Restraint of Trade Clauses
You’ve given notice and are about to start your dream job. But can your existing employer enforce the restraint of trade clause in your employment agreement and prevent you from working with their direct competitor?
Most post employment restraints of trade are void or unenforceable unless the restraint can be justified as being reasonable.
The general factors to consider when assessing the reasonableness of a particular restraint of trade clause include:
(a) the nature of the “protectable” interest that is the subject of the agreement;
(b) the duration, extent and geographical area encompassed by the restraint; and
(c) the relative bargaining power of the parties at the time of entering into the agreement and whether, as a result, it would be unconscionable to enforce the restraint.
Generally, to be enforceable, a restraint of trade clause must satisfy the following criteria:
(a) the restraint must be designed as a means of protecting a valid “protectable” interest of the employer, such as confidential information, trade secrets or the goodwill of the business;
(b) the employee restrained by the clause must have a sufficient level of seniority, responsibility and contact with clients, and have a significant enough degree of knowledge of trade secrets and confidential information, that it would be reasonable to infer that the employee$rsquo;s use of that information outside the employer’s business would be detrimental to the employer; and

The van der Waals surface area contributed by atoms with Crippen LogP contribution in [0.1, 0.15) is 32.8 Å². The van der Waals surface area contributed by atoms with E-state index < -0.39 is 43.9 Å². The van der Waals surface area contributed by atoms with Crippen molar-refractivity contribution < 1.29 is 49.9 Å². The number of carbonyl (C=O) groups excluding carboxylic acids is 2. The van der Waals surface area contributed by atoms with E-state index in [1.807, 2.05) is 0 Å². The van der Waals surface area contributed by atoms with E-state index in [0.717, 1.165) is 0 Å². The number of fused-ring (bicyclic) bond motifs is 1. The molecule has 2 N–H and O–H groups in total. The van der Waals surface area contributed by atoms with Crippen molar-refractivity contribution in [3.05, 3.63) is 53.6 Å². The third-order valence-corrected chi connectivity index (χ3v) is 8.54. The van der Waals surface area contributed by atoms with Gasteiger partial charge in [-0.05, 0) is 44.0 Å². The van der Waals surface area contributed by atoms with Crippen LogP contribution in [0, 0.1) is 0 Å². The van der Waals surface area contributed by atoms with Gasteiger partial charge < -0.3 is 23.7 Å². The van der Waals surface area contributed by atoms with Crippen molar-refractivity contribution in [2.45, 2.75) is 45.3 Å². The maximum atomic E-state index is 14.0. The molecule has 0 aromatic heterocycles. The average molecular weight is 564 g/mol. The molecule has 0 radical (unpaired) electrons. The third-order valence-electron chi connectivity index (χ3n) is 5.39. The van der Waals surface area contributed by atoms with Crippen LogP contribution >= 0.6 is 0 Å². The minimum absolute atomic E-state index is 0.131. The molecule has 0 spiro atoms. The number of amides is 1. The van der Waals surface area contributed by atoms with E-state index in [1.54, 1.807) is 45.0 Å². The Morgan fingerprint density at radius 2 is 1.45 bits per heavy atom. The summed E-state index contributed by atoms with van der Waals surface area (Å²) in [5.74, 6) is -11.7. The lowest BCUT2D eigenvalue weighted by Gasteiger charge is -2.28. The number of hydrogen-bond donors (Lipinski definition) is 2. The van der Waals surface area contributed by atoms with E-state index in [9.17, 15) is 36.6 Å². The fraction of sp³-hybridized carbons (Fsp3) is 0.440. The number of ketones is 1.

(c) the restraint must go no further than is necessary to protect the employer’s legitimate interests and operate for a period that is no longer than is necessary to achieve this purpose.
For example, take the case of Mr Smith. Mr Smith’s employment contract contained a restraint clause that prevented him from working in any competing business for a period 6 months from the date of termination. The Court ultimately found that this restraint was reasonable and it protected the legitimate interest of Mr Smith’s employer because:
(a) Mr Smith held a senior role with his employer as general manager and was at the core of his employers business;
(b) Mr Smith was aware of important strategic and operational confidential information which was of significant value to his employer; and
(c) His employer operated in a highly competitive market.
As Mr Smith was senior employee whose strategic and operational knowledge went to the core of his employer’s business the restraint served to protect the valid “protectable” interest of the employer.
For further information in relation to post employment restraint clauses, contact us on 8296 6222
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